If you're suffering from mental health illness, you may have heard the following statements: "Cheer up... get over it... suck it up"; "There are other's worse off than you!"; "But you have so much going for you."
Adverse, unhelpful remarks are common because mental health issues are invisible and difficult to communicate. Comparing depression to feeling a bit under the weather; or hunger with the extreme starvation experienced by anorexics is like equating a small paper cut to a broken leg. Since mental health issues are not tangible or visible they are often characterised as symptoms of a spoiled and entitled generation of whimpering Westerners, who do not grasp how privileged and lucky they are.
This, of course, is entirely misguided as mental health issues are a wide spread subject which has the potential to affect all regardless of class, race, gender, or ethnicity. According to a disturbing Human Rights Watch report, which reveals the shocking mental health care in Indonesia, it is clear that mental health does not discriminate. The report revealed the deplorable poor care that many Indonsians suffering from mental health problems receive. During the past decade, Indonesia has endured natural disasters, bombings, and political violence which have clearly left their mark, bringing issues of trauma, pain and a mental health crisis.
Mental Health illness is not regarded a real and serious illness. Across Indonesia, there is a prevalent misconception that mental health illnesses are the repercussions of sinful or immoral behaviour, a lack of faith or merely a symptom of the possessed. Consequently, those in need are finding answers and help from faith or traditional healers, who have no medical background or experience and are ill equipped to provide sufficient support. In religious centres, men and women are reportedly chained next to each other. The report interviewed a woman called Tasya, suffering from psychosocial disability, who claimed "When I take a shower, the men, the staff watch me,"... "One male staff member touched my vagina this morning. He was doing it just for fun." The much needed medical support they need is regarded as a last resort, not taken seriously.
Yet, even if they were to seek psychiatric help or medication, many will find it impossible to access it, 90% of those who want to contact mental health services are unable to do so. Indonesia is home to 250 million people, yet there are just 48 mental hospitals and more than half of these establishments are located in just four provinces of Indonesia's 34 provinces. Unbelievably, in all of Indonesia there are just 600 to 800 psychiatrists that equates to one trained psychiatrist to 300,000 to 400,000 people. The few facilities and services that do exist are poorly kept and can contribute and worsen conditions.
Under Indonesian law it is relatively easy to admit a person with a psychological illness or disability to an institution. The Mental Health Act (2014) allows a family member or guardian to admit a child or an adult with a mental health illness without their consent to a mental health or a social care institution. Most admitted to mental health institutions are not there voluntarily.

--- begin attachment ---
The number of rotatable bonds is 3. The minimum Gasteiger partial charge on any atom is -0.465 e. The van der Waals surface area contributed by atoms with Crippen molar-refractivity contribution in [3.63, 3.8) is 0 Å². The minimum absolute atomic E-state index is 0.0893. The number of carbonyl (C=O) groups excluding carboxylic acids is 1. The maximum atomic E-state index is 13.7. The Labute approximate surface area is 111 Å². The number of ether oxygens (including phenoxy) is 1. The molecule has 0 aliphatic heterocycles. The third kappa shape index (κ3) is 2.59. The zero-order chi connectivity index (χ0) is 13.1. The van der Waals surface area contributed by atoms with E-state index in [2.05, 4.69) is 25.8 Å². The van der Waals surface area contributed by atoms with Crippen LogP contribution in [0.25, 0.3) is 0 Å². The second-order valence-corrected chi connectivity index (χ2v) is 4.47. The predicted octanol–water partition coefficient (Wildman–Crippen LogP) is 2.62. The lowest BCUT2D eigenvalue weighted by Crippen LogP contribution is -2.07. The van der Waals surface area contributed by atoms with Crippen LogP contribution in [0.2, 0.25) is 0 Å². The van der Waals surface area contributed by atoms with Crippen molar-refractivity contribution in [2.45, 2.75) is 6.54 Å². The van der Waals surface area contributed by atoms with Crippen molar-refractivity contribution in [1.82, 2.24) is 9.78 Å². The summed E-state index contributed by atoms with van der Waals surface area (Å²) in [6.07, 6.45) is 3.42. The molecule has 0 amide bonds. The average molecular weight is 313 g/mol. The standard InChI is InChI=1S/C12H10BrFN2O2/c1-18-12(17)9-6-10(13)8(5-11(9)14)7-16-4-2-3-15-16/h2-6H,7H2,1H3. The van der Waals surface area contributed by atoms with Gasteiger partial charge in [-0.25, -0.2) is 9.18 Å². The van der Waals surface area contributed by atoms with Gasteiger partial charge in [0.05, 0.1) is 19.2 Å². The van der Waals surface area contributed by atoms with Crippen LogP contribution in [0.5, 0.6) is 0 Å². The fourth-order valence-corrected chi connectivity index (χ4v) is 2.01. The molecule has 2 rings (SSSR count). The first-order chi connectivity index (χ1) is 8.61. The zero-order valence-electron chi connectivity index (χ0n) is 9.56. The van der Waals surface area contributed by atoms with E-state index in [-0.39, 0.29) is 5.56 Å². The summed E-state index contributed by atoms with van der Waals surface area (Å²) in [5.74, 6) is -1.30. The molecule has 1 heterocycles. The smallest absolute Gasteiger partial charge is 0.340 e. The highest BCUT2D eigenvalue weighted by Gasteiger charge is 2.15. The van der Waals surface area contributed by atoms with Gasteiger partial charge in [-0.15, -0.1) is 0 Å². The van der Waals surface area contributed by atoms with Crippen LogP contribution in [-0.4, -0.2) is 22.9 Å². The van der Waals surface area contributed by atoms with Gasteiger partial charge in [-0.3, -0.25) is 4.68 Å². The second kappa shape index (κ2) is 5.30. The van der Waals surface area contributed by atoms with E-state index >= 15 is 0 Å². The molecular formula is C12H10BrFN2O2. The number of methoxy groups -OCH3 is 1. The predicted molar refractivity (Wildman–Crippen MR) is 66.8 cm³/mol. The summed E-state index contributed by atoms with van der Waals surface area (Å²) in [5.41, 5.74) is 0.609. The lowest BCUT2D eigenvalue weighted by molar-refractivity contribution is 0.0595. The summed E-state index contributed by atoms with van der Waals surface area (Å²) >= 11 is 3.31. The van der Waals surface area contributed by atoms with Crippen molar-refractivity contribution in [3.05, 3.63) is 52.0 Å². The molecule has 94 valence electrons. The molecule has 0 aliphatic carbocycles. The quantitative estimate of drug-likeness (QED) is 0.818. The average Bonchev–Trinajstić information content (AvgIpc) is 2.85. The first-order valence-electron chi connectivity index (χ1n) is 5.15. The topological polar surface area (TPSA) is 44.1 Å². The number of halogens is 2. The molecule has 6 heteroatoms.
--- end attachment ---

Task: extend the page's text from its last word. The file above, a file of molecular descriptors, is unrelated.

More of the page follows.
Almost 40 years after Indonesia banned the practice of shackling people with mental health conditions, shockingly nearly 19,000 are still living in chains, or are locked up in institutions, where they are susceptible to abuse. The study found that the method of pasung, which involves shackling or confining people with psychosocial disabilities, was banned in 1977, enduring stigma and a chronic lack of mental health care and community support services reveals it is still widespread.
People subjected to the torturous pasung can have their ankles bound with chains or wooden stocks for hours, days, months or even years. They are often kept outside, naked, vulnerable and forbidden to wash. Recent figures from the Indonesian government suggest that more than 57,000 people in Indonesia have endured pasung at least once, while an estimated 18,800 are currently chained or locked up.
The report calls on the Indonesian government to put mental health on the agenda by putting an end to the brutality of pasung, ordering vigilant inspections of state and private institutions, and establishing regular monitoring of institutions. I believe that the report is wake up call to recognise that mental health care needs to be treated appropriately and swiftly. However, it also made me realise how grateful I am, in spite of some of the questionable aspects of mental health care we receive in the UK, at least we have support readily available. I am grateful today for the NHS, without them I doubt I would have survived and endured my mental health illness.
Mental health issues are definitely not first world problems because the benefits, stability and access to services of the first world are irrelevant to mental health. Obviously those with greater wealth can access better medication, private counselling and a range of treatments for mental health illness, but, the car you drive, the house you live in or amount of cash in your bank account is immaterial when you are trapped in your own mind by the pain and turmoil of mental health illness.